The Libby Injustice

Bush’s refusal to pardon the falsely accused aide looks even worse now.
The Wall Street Journal Editorial
April 6, 2015

One of George W. Bush’s worst decisions was failing to pardon Lewis “Scooter” Libby before he left the White House, as we and others urged him to do at the time. That abdication looks even worse today as the chief if reluctant prosecution witness against Mr. Libby, journalist Judith Miller, says she now believes her testimony at trial was wrong.

Peter Berkowitz recounts the story in detail nearby based on Ms. Miller’s revelation in her new book, released this week. She says she testified truthfully, but she now believes based on information she didn’t know at the time that she was led into a false conclusion about her notes by special prosecutor Patrick Fitzgerald. The perjury case against Mr. Libby was always flimsy, hanging on uncertain memories from years earlier about noncriminal behavior. But if Ms. Miller’s testimony was false, then the conviction was an even worse injustice than we thought.

Why bring all this up now? Well, it is never too late to correct an unjust conviction, and Mr. Libby deserves to have his reputation restored. The episode also teaches lessons about the methods of modern prosecutors, as well as the pitfalls of Washington that the many Republicans running for the White House should want to avoid.

Rule one should be never to take the media bait and appoint an unsupervised special prosecutor. Mr. Bush gave in to the pressure, and then Attorney General John Ashcroft abdicated his duty and recused himself. That left the choice of prosecutor to Deputy Attorney General Jim Comey (now President Obama’s FBI director), who picked Mr. Fitzgerald, his old prosecutorial pal and godfather to one of his children.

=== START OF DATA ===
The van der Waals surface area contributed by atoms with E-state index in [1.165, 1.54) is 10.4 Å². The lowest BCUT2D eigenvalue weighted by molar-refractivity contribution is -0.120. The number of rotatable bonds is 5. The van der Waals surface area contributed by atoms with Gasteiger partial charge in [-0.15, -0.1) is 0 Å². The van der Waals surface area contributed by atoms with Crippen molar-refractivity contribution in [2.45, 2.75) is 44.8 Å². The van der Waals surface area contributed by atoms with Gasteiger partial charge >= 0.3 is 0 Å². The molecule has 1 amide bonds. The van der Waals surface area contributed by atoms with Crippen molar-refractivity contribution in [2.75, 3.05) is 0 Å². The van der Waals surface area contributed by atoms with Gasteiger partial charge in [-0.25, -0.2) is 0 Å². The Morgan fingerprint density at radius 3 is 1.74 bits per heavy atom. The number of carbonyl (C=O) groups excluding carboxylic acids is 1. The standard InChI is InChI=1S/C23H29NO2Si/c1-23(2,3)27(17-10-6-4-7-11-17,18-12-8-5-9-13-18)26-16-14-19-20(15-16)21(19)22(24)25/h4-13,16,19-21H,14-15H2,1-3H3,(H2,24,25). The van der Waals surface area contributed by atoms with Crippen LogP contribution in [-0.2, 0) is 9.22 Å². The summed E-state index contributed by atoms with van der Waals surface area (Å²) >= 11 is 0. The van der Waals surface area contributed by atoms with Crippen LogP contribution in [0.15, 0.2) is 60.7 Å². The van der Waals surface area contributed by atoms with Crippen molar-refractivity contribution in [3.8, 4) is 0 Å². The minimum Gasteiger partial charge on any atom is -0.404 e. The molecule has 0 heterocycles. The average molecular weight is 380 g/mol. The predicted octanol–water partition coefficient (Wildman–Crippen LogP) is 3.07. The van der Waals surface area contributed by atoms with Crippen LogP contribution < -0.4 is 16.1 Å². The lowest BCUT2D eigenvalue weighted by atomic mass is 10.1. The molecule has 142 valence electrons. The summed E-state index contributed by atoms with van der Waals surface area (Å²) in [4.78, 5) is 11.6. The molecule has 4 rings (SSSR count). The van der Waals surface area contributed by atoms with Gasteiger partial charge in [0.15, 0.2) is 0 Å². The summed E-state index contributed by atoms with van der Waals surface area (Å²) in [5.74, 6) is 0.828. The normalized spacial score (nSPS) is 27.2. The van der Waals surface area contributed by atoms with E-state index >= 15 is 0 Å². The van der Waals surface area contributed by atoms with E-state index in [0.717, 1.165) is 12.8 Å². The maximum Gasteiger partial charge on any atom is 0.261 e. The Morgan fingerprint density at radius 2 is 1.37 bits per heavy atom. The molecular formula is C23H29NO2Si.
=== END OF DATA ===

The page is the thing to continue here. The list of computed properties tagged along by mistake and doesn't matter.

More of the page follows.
Mr. Fitzgerald became a Javert who wanted to get Vice President Dick Cheney for something, and he zeroed in on Mr. Libby, the Veep’s chief of staff, as his vehicle. Ms. Miller reports that Mr. Fitzgerald twice told Mr. Libby’s lawyer that he would drop all charges against Mr. Libby’s if the chief of staff turned state’s evidence on Mr. Cheney. Mr. Libby had no evidence to trade, and Mr. Fitzgerald then set out to ruin Mr. Libby.

It’s also clearer now why Mr. Fitzgerald fought so hard to bar from the trial an expert on the vagaries of memory. Such an expert would have testified how often human beings wrongly recall the source of information. Mr. Libby’s Washington, D.C., jury was stacked with Democrats during the height of anti-Iraq war fever, but at least one juror might have found reasonable doubt after hearing testimony on the science of memory.

The shame is that Judge Reggie Walton contributed to the injustice by barring such a witness in the Libby trial. Mr. Fitzgerald’s behavior is all too typical of today’s prosecutors who want to make a name for themselves, or are out for a political score. Recall the failure to disclose exculpatory evidence in the case against the late Senator Ted Stevens.

Another lesson is about Presidents and loyalty. Mr. Bush helped make the careers of men like Mr. Comey, and Deputy Secretary of State Richard Armitage, who nonetheless worked to sabotage his policies on national security or Iraq from inside the Administration. They became media and Beltway celebrities for it.

Yet Mr. Bush abandoned Mr. Libby, who was a rare White House official fighting for a counter-insurgency strategy in Iraq as early as 2003-2004. Mr. Bush didn’t adopt that strategy until 2007, and only after a policy insurgency led by General David Petraeus working through former General Jack Keane and Mr. Cheney, who had to overcome Mr. Bush’s closest advisers such as Secretary of State Condoleezza Rice.

The least Mr. Bush could have done was not leave Mr. Libby behind on the battlefield before his Presidency ended. He commuted his sentence but refused a pardon. This betrayal was a failure of presidential character that stains Mr. Bush’s legacy. The next Republican President should learn from that betrayal. He should also make amends and pardon Mr. Libby in his first week in office.